Location: Spa Creek, Annapolis, MD
Current position: 38 58.335 N 076.29.523 W
We're sitting here in Spa Creek, relaxing and sipping a glass of wine, and enjoying what might arguably be called one of the nicest spots on the creek.
But let's not get ahead of ourselves....
We arrived in Annapolis at around 10:00 AM Wednesday and headed up to the mooring field on Spa Creek to see if we could grab a mooring until after the Annapolis Sailboat Show. We'd heard stories about how crazy the anchorages around here can get at boat show time, and thought a mooring would suit us well. There were several moorings available, but they are all scheduled to be taken over by the boat show starting next Monday. We decided to find the harbormaster's dock and go talk to him about it and maybe take on some water.
Not knowing where the harbor master was located, we slowly motored around the creek looking for the city dock. We headed toward the Spa Creek bascule bridge, realized the harbor master wasn't up there, and turned around. Then the engine died. In the middle of the freaking channel to the bridge.
Sheesh. Never a dull moment....
Mark leapt forward, dropped the anchor, and let out some chain so at least we wouldn't drift into other boats or docks. Then he went below and started digging into the bowels of the engine and bilge trying to figure out what the problem was.
Julie went up to the bow to make sure the anchor was holding, to let out a bit more chain when we started to drag (we wanted to put out the minimum necessary), and to head off any authorities who might think we were planning to anchor out there. Oh. We did mention that you're not allowed to anchor where we were, didn't we?
In a flurry of activity with rugs, floorboards, engine covers, boat parts, perspiration, and tools from the "appropriate language toolbox" flying everywhere, Mark changed the fuel filter. Nope, that wasn't the problem.
More flurry, more "appropriate language", more floorboards, and he finally found it. The lift pump (the pump that pulls fuel from the tank and pushes it to the injector pump) had a loose fitting, spraying fuel and allowing air into the fuel system
It's commonly said that diesel engines only need two things to run - clean air and clean fuel. They don't, however run so well if you mix the two together before trying to push them through the injectors.
About this time, the harbor master's skiff pulled up alongside to chide us for anchoring there. Julie deftly dealt with the anchoring issue by explaining our predicament and telling him that we'd found the problem and should be back under way in fairly short order. She also took the opportunity to discuss the mooring issue with him. In the process, she learned that the boat on mooring #23, one of those not taken over for the boat show, would be leaving in an hour or so, giving us an opportunity to pick up the mooring.
Mark tightened the loose fitting, bled the system, and with phone support from Rachel's previous owner (once again - thanks, Butch!), we got the engine restarted.
What a relief. We hauled the anchor back in and headed out into the mooring field to pick up #23 when it became available. As we motored by, we saw the crew in the cockpit and Julie called over and asked when they'd be leaving, explaining that we wanted to pick up their mooring.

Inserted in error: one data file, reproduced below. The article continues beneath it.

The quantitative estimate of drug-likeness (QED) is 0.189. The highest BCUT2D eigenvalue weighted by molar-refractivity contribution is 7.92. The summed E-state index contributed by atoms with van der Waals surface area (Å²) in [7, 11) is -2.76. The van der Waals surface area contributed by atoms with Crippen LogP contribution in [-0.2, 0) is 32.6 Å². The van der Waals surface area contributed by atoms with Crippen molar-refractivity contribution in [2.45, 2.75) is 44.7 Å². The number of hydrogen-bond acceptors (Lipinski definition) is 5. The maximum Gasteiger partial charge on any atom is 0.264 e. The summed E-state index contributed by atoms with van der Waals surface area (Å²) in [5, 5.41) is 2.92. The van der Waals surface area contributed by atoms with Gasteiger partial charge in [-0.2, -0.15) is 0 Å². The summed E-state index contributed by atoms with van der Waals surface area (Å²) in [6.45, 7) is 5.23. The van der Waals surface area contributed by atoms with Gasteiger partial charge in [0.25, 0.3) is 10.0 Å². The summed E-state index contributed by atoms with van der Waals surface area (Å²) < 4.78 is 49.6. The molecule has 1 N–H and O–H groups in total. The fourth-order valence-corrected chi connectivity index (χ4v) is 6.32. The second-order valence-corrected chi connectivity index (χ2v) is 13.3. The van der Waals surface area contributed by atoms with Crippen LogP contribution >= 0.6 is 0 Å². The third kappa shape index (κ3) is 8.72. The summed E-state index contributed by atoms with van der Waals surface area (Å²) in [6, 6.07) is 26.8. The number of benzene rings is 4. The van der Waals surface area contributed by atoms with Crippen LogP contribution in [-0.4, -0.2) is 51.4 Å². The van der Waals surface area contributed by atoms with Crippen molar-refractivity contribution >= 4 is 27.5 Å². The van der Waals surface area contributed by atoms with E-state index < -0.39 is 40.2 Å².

We hovered around to make sure we would be there at the right time. Good timing, too, because we'd seen several other boats looking for moorings, as well. With the boat show a week away, things are starting to get crazy around here. Suddenly a guy popped up out of nowhere in a dinghy and said he was getting that mooring. We were a bit put out but the moorings are offered on a first come first served basis and with him being in a dinghy he could get right next to the boat and grab the pennant as they let it go.
Mark began to reopen the "appropriate language toolbox", and Julie, seeing it wasn't going to do any good, prepared to leap off the boat and intercept the pennant as the guy was about to grab it. After a team confab we decided it wasn't worth getting upset about, nothing we could do about it. This guy was a "gret daft chuff" and nothing we could do short of running him down would make him give up that mooring!!
We decided that we'd head through the bridge and try to find a spot to anchor further up Spa Creek. As we headed toward the bridge, the harbor master came by again in his skiff and chatted with us. We explained what had happened and asked if he knew of any other boats that were on "keeper" moorings that were scheduled to leave soon. He quietly muttered "Damn bird doggers", checked his list, shook his head, and we motored on.
We saw him pull out his cell phone and a minute later he came back alongside. He sad "The bridge will be opening in a couple of minutes. Go through it and about a quarter of a mile on your left, just past the day mark, look for mooring # 65. The boat that's on it is smaller than yours and the owner has agreed to move to the St. Mary's moorings."
Only boats 35' or less are allowed n the St. Mary's mooring field - off limits to us at 37'.
We thanked him profusely, went through the bridge, and as we approached #65, saw him receive the pennant from the boat, and hold onto it until we could come pick it up so nobody else could swoop in and grab it. What a nice guy! He told us to get settled and when we could, go to the harbormaster's office on Ego Alley to check in, pay, and fill out the paper work. When we got there, we learned that we'd gotten the last available mooring for any boat over 35'. And the best part is that we really like this spot much better than the mooring field outside the bridge.
So we're settled in here in Spa Creek for the next ten days or so and are looking forward to exploring Annapolis.
Mark & Julie